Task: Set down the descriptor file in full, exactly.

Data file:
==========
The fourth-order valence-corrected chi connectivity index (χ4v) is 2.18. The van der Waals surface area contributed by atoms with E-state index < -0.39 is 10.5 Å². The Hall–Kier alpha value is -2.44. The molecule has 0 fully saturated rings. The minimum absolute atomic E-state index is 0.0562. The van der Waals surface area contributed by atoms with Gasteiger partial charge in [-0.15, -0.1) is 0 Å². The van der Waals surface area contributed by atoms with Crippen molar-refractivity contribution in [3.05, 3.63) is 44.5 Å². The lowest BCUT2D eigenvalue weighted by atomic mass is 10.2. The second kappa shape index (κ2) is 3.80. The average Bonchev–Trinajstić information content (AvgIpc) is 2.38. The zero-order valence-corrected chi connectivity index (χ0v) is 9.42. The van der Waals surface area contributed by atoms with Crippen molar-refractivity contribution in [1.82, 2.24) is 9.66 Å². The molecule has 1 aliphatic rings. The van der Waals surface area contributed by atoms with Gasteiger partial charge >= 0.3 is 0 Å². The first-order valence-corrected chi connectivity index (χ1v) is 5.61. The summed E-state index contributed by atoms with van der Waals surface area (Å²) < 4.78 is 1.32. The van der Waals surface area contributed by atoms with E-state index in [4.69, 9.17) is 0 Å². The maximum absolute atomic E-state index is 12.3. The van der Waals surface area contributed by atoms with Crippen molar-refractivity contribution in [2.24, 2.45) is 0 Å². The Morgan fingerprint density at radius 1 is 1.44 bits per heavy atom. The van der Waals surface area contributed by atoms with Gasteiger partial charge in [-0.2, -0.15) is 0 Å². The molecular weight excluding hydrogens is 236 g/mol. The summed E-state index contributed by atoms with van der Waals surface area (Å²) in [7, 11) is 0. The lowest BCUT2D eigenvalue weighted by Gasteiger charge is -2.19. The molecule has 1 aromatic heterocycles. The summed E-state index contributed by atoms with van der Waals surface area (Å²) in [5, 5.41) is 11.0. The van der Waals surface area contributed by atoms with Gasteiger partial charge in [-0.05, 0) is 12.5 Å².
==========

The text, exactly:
The fourth-order valence-corrected chi connectivity index (χ4v) is 2.18. The van der Waals surface area contributed by atoms with E-state index < -0.39 is 10.5 Å². The Hall–Kier alpha value is -2.44. The molecule has 0 fully saturated rings. The minimum absolute atomic E-state index is 0.0562. The van der Waals surface area contributed by atoms with Gasteiger partial charge in [-0.15, -0.1) is 0 Å². The van der Waals surface area contributed by atoms with Crippen molar-refractivity contribution in [3.05, 3.63) is 44.5 Å². The lowest BCUT2D eigenvalue weighted by atomic mass is 10.2. The second kappa shape index (κ2) is 3.80. The average Bonchev–Trinajstić information content (AvgIpc) is 2.38. The zero-order valence-corrected chi connectivity index (χ0v) is 9.42. The van der Waals surface area contributed by atoms with Crippen molar-refractivity contribution in [1.82, 2.24) is 9.66 Å². The molecule has 1 aliphatic rings. The van der Waals surface area contributed by atoms with Gasteiger partial charge >= 0.3 is 0 Å². The first-order valence-corrected chi connectivity index (χ1v) is 5.61. The summed E-state index contributed by atoms with van der Waals surface area (Å²) < 4.78 is 1.32. The van der Waals surface area contributed by atoms with E-state index in [4.69, 9.17) is 0 Å². The maximum absolute atomic E-state index is 12.3. The van der Waals surface area contributed by atoms with Crippen molar-refractivity contribution in [2.24, 2.45) is 0 Å². The Morgan fingerprint density at radius 1 is 1.44 bits per heavy atom. The van der Waals surface area contributed by atoms with Gasteiger partial charge in [-0.2, -0.15) is 0 Å². The molecular weight excluding hydrogens is 236 g/mol. The summed E-state index contributed by atoms with van der Waals surface area (Å²) in [7, 11) is 0. The lowest BCUT2D eigenvalue weighted by Gasteiger charge is -2.19. The molecule has 1 aromatic heterocycles. The summed E-state index contributed by atoms with van der Waals surface area (Å²) in [5, 5.41) is 11.0. The van der Waals surface area contributed by atoms with Gasteiger partial charge in [-0.05, 0) is 12.5 Å².